Biff America: Acronym afflictions
Pete has a bad case of FOMO. Not that there is anything wrong with that.
FOMO is an acronym for “fear of missing out.” It is the condition of being bothered, saddened or jealous when observing, second hand, the lives of others.
Pete will see photos on Instagram, Facebook or myriad other electronic platforms featuring friends or strangers enjoying a particular activity, and he wishes he had done that activity rather than whatever he had done on that particular day.
To be clear, Pete has little to complain about. He is healthy, comfortable and leads a good life, but as Voltaire said, “Best is the enemy of the good,” so Pete can’t stop comparing his life to others.
By all reports with this current pandemic, and the fact that we all are spending more time online, the scourge of FOMO is spreading.
And though I know tooting your own trumpet is both self-aggrandizing and can lead to lip injuries, I will say I don’t get FOMO. My buddy Pete attributes that to the fact that — despite my low ambition, intellect and lack of character — my pathological conceit makes it impossible for me to want to be anyone but myself.
(FOMO causes Pete to be mean.)
My mate is much kinder in her diagnosis. Ellie thinks I don’t get FOMO because I usually skip past posts of folks doing fun stuff to get to the videos of people slipping on ice, trying to dance while drunk, falling off bikes or getting hit in the groin while playing pickleball.
And though I seem to be immune to FOMO for whatever reason, I have a condition that is worse, with far-reaching emotional and physical implications.
I am a chronic sufferer of UVD, which of course means “unmet vaccination desire.”
I am one of the many who find it easier to get an audience with the Pope than to get vaccinated. Though the vaccine side effects range from absolutely none for some, to nausea, body aches and inner thigh rash for others, the sense of relief seems universal.
Granted, no one would call me an essential worker — though if it weren’t for me, our carpet would be unvacuumed and our refrigerator would look like a science project. Nor do I fall in the “most vulnerable” or “at-risk” populations. I’m healthy, mostly retired, and the only person I have close contact with is my mate — when she says it’s OK.
I was totally fine waiting for the elderly, health care employees, pharmacists, cops, firefighters, teachers, child care workers, grocery store employees, jerky wagon workers to get theirs first.
But when I got a text alert that vaccine appointments had opened to left-handed dyslexics between the ages of 60 and death, I jumped on my computer. When I was told the reservations were full 10 seconds later, I was happy for those who were first in line and assumed I’d be able to sneak in the next round or the one after that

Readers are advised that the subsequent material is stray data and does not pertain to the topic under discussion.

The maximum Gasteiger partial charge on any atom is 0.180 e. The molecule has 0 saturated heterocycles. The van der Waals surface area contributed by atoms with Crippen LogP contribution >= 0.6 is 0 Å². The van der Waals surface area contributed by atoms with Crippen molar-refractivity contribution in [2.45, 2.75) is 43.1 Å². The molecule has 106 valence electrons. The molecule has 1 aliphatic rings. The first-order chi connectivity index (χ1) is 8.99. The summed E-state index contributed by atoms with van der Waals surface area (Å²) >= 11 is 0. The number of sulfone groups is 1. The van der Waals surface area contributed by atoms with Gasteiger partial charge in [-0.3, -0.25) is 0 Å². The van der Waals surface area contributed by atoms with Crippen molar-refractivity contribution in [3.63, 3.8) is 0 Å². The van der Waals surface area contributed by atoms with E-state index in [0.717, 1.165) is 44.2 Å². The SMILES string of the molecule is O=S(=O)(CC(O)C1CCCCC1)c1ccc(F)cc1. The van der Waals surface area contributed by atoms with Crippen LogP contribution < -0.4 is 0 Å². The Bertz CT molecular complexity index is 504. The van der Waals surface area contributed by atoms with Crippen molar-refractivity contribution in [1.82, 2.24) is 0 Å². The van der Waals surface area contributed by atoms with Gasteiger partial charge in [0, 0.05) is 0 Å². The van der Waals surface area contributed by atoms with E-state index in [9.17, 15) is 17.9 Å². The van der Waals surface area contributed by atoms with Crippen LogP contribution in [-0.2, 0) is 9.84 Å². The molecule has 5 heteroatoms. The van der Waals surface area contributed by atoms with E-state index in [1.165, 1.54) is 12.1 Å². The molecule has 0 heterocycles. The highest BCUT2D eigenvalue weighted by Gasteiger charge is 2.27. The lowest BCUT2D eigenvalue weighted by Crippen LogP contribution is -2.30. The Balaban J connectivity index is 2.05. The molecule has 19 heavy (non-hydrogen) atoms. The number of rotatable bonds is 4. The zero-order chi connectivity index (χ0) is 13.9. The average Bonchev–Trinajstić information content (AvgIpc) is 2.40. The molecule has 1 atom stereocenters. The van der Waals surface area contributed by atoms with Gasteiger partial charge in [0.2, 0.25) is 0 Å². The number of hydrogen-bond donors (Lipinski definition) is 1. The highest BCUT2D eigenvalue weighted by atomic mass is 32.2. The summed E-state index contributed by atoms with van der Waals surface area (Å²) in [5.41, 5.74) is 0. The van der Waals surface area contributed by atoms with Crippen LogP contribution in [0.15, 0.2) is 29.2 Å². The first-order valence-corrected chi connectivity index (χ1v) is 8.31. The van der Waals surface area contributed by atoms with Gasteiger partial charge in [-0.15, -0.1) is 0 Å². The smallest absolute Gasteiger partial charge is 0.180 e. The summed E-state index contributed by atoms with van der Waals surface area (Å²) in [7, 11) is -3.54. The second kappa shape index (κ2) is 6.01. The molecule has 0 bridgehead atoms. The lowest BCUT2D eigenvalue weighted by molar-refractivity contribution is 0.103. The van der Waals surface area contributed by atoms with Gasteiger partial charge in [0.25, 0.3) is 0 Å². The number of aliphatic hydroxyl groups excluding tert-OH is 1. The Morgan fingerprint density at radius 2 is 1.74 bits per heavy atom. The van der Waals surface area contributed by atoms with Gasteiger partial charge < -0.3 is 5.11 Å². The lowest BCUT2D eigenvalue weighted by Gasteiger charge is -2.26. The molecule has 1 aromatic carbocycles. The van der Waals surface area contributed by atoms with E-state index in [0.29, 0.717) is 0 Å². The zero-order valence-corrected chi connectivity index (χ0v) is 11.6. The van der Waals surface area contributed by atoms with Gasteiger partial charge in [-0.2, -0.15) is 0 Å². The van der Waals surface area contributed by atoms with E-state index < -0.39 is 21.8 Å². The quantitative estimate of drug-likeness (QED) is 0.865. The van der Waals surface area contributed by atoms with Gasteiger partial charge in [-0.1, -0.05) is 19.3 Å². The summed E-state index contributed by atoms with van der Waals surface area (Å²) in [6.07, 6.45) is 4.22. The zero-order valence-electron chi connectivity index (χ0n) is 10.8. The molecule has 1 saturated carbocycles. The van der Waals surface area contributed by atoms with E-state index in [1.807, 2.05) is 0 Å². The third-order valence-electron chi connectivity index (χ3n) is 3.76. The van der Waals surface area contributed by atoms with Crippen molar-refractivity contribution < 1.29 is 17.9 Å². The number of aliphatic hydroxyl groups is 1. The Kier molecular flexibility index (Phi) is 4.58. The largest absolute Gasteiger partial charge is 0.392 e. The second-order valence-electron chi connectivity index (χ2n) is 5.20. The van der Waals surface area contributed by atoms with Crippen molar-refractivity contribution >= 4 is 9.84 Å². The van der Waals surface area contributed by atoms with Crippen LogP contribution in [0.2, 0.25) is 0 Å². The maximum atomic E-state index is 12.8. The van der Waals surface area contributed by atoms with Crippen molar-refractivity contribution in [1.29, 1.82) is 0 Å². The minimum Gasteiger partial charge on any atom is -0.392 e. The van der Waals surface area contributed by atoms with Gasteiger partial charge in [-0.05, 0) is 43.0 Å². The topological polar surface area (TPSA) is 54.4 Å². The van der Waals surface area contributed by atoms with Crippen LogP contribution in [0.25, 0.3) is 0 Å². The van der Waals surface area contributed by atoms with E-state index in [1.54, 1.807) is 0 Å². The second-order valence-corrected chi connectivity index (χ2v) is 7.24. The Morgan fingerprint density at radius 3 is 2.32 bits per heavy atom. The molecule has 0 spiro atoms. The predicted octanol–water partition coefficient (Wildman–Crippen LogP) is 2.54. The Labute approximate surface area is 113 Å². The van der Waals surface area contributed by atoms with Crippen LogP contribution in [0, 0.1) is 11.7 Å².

After the scenario repeated itself several times, I became a little frustrated. I found myself staring at the computer, night and day, like a lonely guy staring at his Tinder page.
And to make matter worse, I’d go on Facebook to see posts of my “friends” bragging about receiving their shot and the nausea, body aches and groin rashes that came with it. Then the UVD in me kicks in. But not wanting to be like Pete, I fight it and celebrate my friends’ good fortune and rashes.
But for the love of Jesus, Mary and their donkey, why don’t they wait until they have more than three doses of vaccine to send out those text alerts reading, “ATTENTION: TO ALL OF YOU WHO ARE AFRAID OF COVID MORE THAN YOU ARE OF GROIN RASHES, AND ARE 60 OR OVER, STOP WHAT YOU ARE DOING, SPRINT TO YOUR COMPUTER, AND LOG IN JUST TO BE TOLD THAT YOU ARE 30 SECONDS TOO LATE!”
But UVD aside, I’m happy for those who have gotten the vaccine, and I’ll just wait my turn. And to be fair, I might have been overlooked due to the fact that when I was filling out the form, and they asked my preferred location for receiving the injection, I wrote, “My butt.” That might not be covered in the Hippocratic oath.
Author’s note: This column is an attempt to entertain. I have total respect and appreciation for the public health providers who are doing a wonderful job under difficult conditions.
Jeffrey Bergeron’s column “Biff America” publishes Mondays in the Summit Daily News. Bergeron has worked in TV and radio for more than 30 years, and his column can be read in several newspapers and magazines. He is the author of “Mind, Body, Soul.” Bergeron arrived in Breckenridge when there was plenty of parking and no stop lights. Contact him at firstname.lastname@example.org.
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